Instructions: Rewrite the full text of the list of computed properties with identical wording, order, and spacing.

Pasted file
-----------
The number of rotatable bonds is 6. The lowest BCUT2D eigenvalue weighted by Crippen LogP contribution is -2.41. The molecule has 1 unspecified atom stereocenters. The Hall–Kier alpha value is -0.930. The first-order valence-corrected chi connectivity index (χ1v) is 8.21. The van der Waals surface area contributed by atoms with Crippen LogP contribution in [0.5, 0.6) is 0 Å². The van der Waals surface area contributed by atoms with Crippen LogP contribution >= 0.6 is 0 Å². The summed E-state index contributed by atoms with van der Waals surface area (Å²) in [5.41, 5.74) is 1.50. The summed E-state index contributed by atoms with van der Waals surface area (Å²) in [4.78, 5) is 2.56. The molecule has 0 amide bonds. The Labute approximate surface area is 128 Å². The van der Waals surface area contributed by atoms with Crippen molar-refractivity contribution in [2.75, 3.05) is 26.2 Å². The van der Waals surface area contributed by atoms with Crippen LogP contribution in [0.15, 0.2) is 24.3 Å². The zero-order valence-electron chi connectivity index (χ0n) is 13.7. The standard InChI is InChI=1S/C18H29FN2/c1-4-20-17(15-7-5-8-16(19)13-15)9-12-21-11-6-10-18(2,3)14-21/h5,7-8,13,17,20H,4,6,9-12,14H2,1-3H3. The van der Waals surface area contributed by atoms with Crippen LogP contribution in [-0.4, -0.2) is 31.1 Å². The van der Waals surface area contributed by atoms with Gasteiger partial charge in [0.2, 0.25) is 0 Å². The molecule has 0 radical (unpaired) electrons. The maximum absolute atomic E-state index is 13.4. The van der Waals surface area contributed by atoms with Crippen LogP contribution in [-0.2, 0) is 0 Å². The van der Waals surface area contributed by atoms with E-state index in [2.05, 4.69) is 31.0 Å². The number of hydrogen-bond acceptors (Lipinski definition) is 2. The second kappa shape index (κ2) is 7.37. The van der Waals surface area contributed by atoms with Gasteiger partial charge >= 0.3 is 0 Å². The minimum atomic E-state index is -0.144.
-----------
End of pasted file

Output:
The number of rotatable bonds is 6. The lowest BCUT2D eigenvalue weighted by Crippen LogP contribution is -2.41. The molecule has 1 unspecified atom stereocenters. The Hall–Kier alpha value is -0.930. The first-order valence-corrected chi connectivity index (χ1v) is 8.21. The van der Waals surface area contributed by atoms with Crippen LogP contribution in [0.5, 0.6) is 0 Å². The van der Waals surface area contributed by atoms with Crippen LogP contribution >= 0.6 is 0 Å². The summed E-state index contributed by atoms with van der Waals surface area (Å²) in [5.41, 5.74) is 1.50. The summed E-state index contributed by atoms with van der Waals surface area (Å²) in [4.78, 5) is 2.56. The molecule has 0 amide bonds. The Labute approximate surface area is 128 Å². The van der Waals surface area contributed by atoms with Crippen molar-refractivity contribution in [2.75, 3.05) is 26.2 Å². The van der Waals surface area contributed by atoms with Crippen LogP contribution in [0.15, 0.2) is 24.3 Å². The zero-order valence-electron chi connectivity index (χ0n) is 13.7. The standard InChI is InChI=1S/C18H29FN2/c1-4-20-17(15-7-5-8-16(19)13-15)9-12-21-11-6-10-18(2,3)14-21/h5,7-8,13,17,20H,4,6,9-12,14H2,1-3H3. The van der Waals surface area contributed by atoms with Crippen LogP contribution in [-0.4, -0.2) is 31.1 Å². The van der Waals surface area contributed by atoms with Gasteiger partial charge in [0.2, 0.25) is 0 Å². The molecule has 0 radical (unpaired) electrons. The maximum absolute atomic E-state index is 13.4. The van der Waals surface area contributed by atoms with Crippen LogP contribution in [-0.2, 0) is 0 Å². The van der Waals surface area contributed by atoms with E-state index in [2.05, 4.69) is 31.0 Å². The number of hydrogen-bond acceptors (Lipinski definition) is 2. The second kappa shape index (κ2) is 7.37. The van der Waals surface area contributed by atoms with Gasteiger partial charge >= 0.3 is 0 Å². The minimum atomic E-state index is -0.144.